Text Optional: Visual Storytelling with Wordless Picturebooks

Author photo: Jennifer Gibson Jennifer Gibson is a Visiting Assistant Librarian at the State University of New York at Cortland’s Memorial Library, as well as an illustrator. Her work may be seen at www.jgibsonillustration.com.

Wordless picturebooks are on the rise and are increasingly revered by readers and critics. In many countries, including the United States, wordless picturebooks have become a sub-genre unto themselves—a publishing trend resulting in author/illustrators who even specialize in this type of book.

A current search on worldcat.org for juvenile books with the Subject Heading “Stories Without Words,” yielded just over two thousand, with a notable increase in the latter half of the twentieth century leading into the twenty-first.

In Wonderfully Wordless, an ambitious reader’s advisory of sorts for several types of wordless books, author William Martin gleans expert worldwide opinion to select the best in contemporary wordless books, including picturebooks.1 Many of the wordless picturebook makers highlighted, such as three-time Caldecott winner David Wiesner (see sidebar), have been informed by the rich history of wordless books for adults, artists’ books, and graphic novels.2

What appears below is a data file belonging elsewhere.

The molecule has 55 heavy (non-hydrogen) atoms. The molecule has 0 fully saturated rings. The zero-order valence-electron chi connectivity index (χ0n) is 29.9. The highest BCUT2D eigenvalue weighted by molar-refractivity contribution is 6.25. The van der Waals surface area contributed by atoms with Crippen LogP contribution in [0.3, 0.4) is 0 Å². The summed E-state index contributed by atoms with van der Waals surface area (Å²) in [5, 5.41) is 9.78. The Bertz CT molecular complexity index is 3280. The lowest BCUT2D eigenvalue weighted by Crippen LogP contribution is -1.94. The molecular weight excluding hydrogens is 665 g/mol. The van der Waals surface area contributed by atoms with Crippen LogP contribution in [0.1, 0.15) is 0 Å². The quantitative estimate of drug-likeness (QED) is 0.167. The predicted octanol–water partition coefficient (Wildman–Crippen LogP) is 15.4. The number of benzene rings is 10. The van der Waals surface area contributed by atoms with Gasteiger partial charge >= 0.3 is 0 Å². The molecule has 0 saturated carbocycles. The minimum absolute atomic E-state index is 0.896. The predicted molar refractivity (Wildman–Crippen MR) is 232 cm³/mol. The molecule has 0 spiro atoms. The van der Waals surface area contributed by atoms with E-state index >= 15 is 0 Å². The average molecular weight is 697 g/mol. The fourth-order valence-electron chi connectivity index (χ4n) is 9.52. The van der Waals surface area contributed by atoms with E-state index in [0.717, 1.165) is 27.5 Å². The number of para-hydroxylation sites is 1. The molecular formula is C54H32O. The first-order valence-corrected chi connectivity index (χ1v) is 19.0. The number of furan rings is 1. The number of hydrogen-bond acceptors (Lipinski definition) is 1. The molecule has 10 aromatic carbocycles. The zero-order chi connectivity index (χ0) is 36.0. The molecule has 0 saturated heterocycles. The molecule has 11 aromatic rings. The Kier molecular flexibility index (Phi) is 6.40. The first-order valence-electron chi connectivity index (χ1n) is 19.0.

Creating picturebooks without words for children, however, has its roots in educational aids to simply encourage younger children to speak about a story, until the 1970s, when wordless picturebooks shifted their emphasis to the unlimited possibilities in graphic narration.3 Images have become more than simple didactic aids prompting young readers to speak, and instead reach new levels of artistry within the picturebook’s thirty-two-page format. The visual sophistication of the author’s/illustrator’s work allows readers of all ages to interpret the story for themselves, whether orally, in writing, or in a different form of creative response.

Literacy Use: Putting Words to the Wordless

While wordless picturebooks are excellent ways to introduce preschoolers to the book’s format and design and to book handling and sequencing of a story,4 the wordless picturebook is no longer just for beginning readers. While emphasizing middle-grade readers, Judith Cassady notes that any grade level can benefit from exposure to wordless picturebooks for the inherent creativity involved in developing one’s own interpretation of the story.5 She summarizes: